Olney, the Baseball Tonight analyst and Vandy alum, had just answered a question that on its surface had nothing to do with steroids. An audience member had asked simply, “What players do you think should be in the Hall of Fame who aren’t currently?” But any question about the Hall of Fame, at this point, is intrinsically about steroids, and Olney didn’t wait for someone else to raise the topic. “Unless you can separate who did what, you can’t hold it against individual players,” he said, adding that he would vote for Barry Bonds and Roger Clemens as Hall of Famers.
This talk came just four days after Major League Baseball announced its new drug policy, under which there will be more testing, public reporting, education, more testing, an “independent program administrator” and more testing. Added to the list of banned drugs are a host of new substances, including aromatase inhibitors, which prevent a specific side effect of taking a lot of testosterone. That’s right: Things have gotten so bad, Major League Baseball is banning a drug that prevents men from growing breasts. (So much for the Sports Bro.)
Commissioner Bud Selig, in the official MLB press release, said, “There is little to be gained at this point in debating dated misconduct and enduring numerous disciplinary proceedings.” Certainly, there is little to be gained for the commissioner who oversaw the sport during what Olney reminded us will forever be termed the Steroid Era. In his admission of guilt, Olney said that he “didn’t know how” to bring evidence of the steroid problem to light. Or maybe no one understood, really, that it was a problem. After all, both cheating and substance abuse have long histories in baseball, as in other areas of our culture. No one’s putting an asterisk after Jimi Hendrix’s sales figures, though.
But we have a sense of needing fair play in sports, as opposed to, say, Democratic primary politics. Dr. Andrew Gregory, a physician in the Vanderbilt sports medicine program, says that anabolic steroids should be banned from baseball. No surprise there. But why? His answer is twofold. First, there are dangerous and deleterious side effects of using steroids. “It shortens your life span,” he tells the Scene, adding that it also causes “damage to the liver, heart, electrolytes and hormones.” Second, steroids “clearly work for increasing strength.” So, he adds, we “have to then make the leap” that using steroids enhances performance to a degree that should be forbidden.
But if we feel we must limit athletes to their natural, unalloyed abilities (we don’t, actually), then shouldn’t we be a little more clear on what, categorically, constitutes unnatural enhancement? Cortisone is a steroid produced by the adrenal gland that helps speed healing, but it’s not banned. HGH is produced by the pituitary gland but is banned, even though it’s never been tested at the levels athletes are believed to have used it. It’s not that there isn’t a difference between cortisone and HGH—apples and oranges are both fruits—it’s that whatever difference there may be is not enumerated in the new drug policy, nor anywhere else that I know.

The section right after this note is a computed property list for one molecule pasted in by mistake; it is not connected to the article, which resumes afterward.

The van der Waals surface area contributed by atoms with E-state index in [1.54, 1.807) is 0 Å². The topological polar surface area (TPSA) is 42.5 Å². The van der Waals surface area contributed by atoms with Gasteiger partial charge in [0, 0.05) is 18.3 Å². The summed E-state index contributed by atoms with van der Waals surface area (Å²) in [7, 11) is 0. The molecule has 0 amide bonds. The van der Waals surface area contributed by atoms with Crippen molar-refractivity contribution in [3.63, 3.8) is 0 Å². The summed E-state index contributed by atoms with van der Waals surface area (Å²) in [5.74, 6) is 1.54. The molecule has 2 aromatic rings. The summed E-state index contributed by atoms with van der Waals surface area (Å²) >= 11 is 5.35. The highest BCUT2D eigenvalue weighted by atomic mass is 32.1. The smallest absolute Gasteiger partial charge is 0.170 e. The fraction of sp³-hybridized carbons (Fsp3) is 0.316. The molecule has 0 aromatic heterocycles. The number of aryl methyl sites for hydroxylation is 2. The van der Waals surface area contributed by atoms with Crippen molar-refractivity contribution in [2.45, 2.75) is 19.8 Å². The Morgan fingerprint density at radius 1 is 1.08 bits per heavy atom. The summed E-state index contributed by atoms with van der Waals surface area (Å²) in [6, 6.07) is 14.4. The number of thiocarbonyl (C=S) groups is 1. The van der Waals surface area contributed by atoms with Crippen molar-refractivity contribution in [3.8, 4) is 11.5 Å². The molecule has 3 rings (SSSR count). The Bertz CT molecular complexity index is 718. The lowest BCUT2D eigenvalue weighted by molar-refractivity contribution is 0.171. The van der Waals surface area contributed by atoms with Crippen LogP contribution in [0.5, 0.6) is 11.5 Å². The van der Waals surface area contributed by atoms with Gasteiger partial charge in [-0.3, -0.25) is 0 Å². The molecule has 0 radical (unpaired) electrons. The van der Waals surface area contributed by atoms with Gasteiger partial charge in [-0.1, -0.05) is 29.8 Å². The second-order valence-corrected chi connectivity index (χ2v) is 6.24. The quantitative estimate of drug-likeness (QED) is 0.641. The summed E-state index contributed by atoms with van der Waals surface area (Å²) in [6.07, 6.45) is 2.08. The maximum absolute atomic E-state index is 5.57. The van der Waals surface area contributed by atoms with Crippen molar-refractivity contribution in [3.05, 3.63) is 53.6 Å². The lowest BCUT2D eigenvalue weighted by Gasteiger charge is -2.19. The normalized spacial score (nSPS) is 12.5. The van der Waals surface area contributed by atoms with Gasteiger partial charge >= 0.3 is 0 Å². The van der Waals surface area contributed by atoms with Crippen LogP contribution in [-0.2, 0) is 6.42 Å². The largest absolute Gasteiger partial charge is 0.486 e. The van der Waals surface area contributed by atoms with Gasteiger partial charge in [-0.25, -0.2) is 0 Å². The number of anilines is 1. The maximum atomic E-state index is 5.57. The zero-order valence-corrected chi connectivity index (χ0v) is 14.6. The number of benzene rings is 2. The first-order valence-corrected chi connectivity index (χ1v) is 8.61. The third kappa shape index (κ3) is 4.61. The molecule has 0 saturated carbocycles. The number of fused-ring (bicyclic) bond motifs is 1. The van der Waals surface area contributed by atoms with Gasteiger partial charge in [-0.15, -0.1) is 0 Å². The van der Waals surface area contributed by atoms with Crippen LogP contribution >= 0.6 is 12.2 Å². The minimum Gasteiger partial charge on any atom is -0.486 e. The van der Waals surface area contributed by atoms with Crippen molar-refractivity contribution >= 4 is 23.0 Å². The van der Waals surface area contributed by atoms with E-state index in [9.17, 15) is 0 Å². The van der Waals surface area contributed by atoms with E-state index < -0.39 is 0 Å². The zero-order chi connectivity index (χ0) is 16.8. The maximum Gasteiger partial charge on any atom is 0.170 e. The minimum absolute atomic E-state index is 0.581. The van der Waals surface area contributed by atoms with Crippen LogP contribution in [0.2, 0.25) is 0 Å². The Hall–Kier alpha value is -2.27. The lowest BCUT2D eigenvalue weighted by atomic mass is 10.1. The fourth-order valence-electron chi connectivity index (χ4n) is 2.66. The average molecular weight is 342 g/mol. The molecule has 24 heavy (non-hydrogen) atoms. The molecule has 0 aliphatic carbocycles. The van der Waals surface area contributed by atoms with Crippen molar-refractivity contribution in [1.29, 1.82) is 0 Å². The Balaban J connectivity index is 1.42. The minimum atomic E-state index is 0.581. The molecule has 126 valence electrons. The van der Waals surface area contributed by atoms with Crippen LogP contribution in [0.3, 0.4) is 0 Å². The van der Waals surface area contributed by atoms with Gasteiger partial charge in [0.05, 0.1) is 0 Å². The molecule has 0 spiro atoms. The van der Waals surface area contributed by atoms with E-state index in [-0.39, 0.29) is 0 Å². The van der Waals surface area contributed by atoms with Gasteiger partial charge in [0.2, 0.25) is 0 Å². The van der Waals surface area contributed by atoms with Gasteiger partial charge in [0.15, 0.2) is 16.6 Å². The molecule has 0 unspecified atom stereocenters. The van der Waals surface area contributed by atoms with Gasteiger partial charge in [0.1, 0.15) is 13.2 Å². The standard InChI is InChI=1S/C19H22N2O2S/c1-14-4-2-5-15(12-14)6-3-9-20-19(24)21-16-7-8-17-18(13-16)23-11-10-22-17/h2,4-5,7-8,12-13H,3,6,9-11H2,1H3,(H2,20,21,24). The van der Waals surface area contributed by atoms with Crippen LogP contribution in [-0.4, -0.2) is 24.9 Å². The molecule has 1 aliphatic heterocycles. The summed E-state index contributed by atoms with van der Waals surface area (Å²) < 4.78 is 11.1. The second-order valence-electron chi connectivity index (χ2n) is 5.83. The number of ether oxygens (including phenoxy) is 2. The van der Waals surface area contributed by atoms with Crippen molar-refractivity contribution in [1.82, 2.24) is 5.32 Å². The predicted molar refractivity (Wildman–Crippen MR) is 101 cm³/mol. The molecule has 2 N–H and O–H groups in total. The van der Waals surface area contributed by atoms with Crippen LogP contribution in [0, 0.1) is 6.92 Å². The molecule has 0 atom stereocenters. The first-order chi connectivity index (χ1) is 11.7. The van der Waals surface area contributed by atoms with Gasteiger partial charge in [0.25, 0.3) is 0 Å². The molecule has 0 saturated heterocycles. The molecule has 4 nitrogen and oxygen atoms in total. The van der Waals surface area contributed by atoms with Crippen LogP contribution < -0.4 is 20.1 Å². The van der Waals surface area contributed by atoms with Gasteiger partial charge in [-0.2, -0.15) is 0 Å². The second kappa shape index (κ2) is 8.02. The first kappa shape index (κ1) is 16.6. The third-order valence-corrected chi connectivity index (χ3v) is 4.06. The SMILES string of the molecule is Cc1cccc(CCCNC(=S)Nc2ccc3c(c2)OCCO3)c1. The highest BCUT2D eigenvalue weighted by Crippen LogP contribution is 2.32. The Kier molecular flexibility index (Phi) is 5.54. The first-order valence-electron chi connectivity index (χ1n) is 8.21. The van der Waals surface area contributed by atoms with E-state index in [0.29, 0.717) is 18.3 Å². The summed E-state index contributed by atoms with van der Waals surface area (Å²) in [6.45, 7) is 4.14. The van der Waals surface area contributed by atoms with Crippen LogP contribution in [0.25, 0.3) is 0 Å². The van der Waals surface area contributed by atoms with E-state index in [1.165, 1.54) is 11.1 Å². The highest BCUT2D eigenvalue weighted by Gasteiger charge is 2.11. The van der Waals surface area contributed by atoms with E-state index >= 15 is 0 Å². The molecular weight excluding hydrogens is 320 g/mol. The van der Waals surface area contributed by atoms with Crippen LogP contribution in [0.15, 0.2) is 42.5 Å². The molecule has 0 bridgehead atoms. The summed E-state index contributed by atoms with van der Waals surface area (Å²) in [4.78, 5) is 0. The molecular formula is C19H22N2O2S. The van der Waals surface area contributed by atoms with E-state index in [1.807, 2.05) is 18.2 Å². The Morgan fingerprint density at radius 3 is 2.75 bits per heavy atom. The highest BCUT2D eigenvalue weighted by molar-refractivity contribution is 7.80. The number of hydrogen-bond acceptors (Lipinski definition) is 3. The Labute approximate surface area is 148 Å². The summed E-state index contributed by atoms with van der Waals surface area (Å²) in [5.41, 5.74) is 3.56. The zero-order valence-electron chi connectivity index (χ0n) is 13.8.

Furthermore, what about Lasik eye surgery? OK, there’s no such thing as “Lasik rage” and it won’t make your neck disappear, but it can give an athlete better than 20/20 vision. That’s certainly the definition of “performance enhancement,” especially in baseball, where elite visual acuity can mean the difference between recognizing a slider as it comes out of the pitcher’s hand and wrongly guessing a fastball and striking out.
You may have heard that baseball is “90 percent mental” (the other half is physical). So what about a drug like modafinil (Provigil), which has been demonstrated to improve pattern recognition, spatial memory, attention and executive function? Is it that a substance has to be both performance-enhancing and dangerous to be banned?
I don’t think steroids should be allowed in baseball. But I also don’t think that “performance-enhancing substances” are really what’s been banned. Baseball is just trying finally to push the elephant out of the room without thinking seriously about the extent to which modern science can impact the game of baseball. The New Yorker’s Malcolm Gladwell writes, “I realize that the people running [Major League Baseball] and the NFL are not philosophers. But the intellectual sloppiness with which this current crusade has been conducted is appalling.” If not quite appalling, it’s at least weird.